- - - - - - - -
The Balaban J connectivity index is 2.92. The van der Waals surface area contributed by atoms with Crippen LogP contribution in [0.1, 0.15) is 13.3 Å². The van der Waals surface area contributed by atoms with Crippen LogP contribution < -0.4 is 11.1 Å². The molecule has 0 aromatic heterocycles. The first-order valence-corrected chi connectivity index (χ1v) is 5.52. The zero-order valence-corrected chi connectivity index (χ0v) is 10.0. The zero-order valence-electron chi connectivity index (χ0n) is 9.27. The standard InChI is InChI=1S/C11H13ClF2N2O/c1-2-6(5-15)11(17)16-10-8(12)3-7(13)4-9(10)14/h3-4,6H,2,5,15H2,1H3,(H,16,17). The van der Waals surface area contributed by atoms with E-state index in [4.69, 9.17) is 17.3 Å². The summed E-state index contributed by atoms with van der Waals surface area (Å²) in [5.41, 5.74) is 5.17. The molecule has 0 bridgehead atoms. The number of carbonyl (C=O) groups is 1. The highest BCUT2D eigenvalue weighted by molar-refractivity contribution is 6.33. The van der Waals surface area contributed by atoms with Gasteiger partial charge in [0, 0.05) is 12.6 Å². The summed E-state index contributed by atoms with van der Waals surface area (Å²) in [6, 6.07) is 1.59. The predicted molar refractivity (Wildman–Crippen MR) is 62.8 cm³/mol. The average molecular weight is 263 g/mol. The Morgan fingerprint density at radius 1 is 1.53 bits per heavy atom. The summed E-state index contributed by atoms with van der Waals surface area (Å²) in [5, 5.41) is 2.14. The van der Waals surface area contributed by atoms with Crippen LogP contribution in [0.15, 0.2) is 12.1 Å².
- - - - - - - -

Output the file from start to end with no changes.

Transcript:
The Balaban J connectivity index is 2.92. The van der Waals surface area contributed by atoms with Crippen LogP contribution in [0.1, 0.15) is 13.3 Å². The van der Waals surface area contributed by atoms with Crippen LogP contribution < -0.4 is 11.1 Å². The molecule has 0 aromatic heterocycles. The first-order valence-corrected chi connectivity index (χ1v) is 5.52. The zero-order valence-corrected chi connectivity index (χ0v) is 10.0. The zero-order valence-electron chi connectivity index (χ0n) is 9.27. The standard InChI is InChI=1S/C11H13ClF2N2O/c1-2-6(5-15)11(17)16-10-8(12)3-7(13)4-9(10)14/h3-4,6H,2,5,15H2,1H3,(H,16,17). The van der Waals surface area contributed by atoms with E-state index in [4.69, 9.17) is 17.3 Å². The summed E-state index contributed by atoms with van der Waals surface area (Å²) in [5.41, 5.74) is 5.17. The molecule has 0 bridgehead atoms. The number of carbonyl (C=O) groups is 1. The highest BCUT2D eigenvalue weighted by molar-refractivity contribution is 6.33. The van der Waals surface area contributed by atoms with Gasteiger partial charge in [0, 0.05) is 12.6 Å². The summed E-state index contributed by atoms with van der Waals surface area (Å²) in [6, 6.07) is 1.59. The predicted molar refractivity (Wildman–Crippen MR) is 62.8 cm³/mol. The average molecular weight is 263 g/mol. The Morgan fingerprint density at radius 1 is 1.53 bits per heavy atom. The summed E-state index contributed by atoms with van der Waals surface area (Å²) in [5, 5.41) is 2.14. The van der Waals surface area contributed by atoms with Crippen LogP contribution in [0.15, 0.2) is 12.1 Å².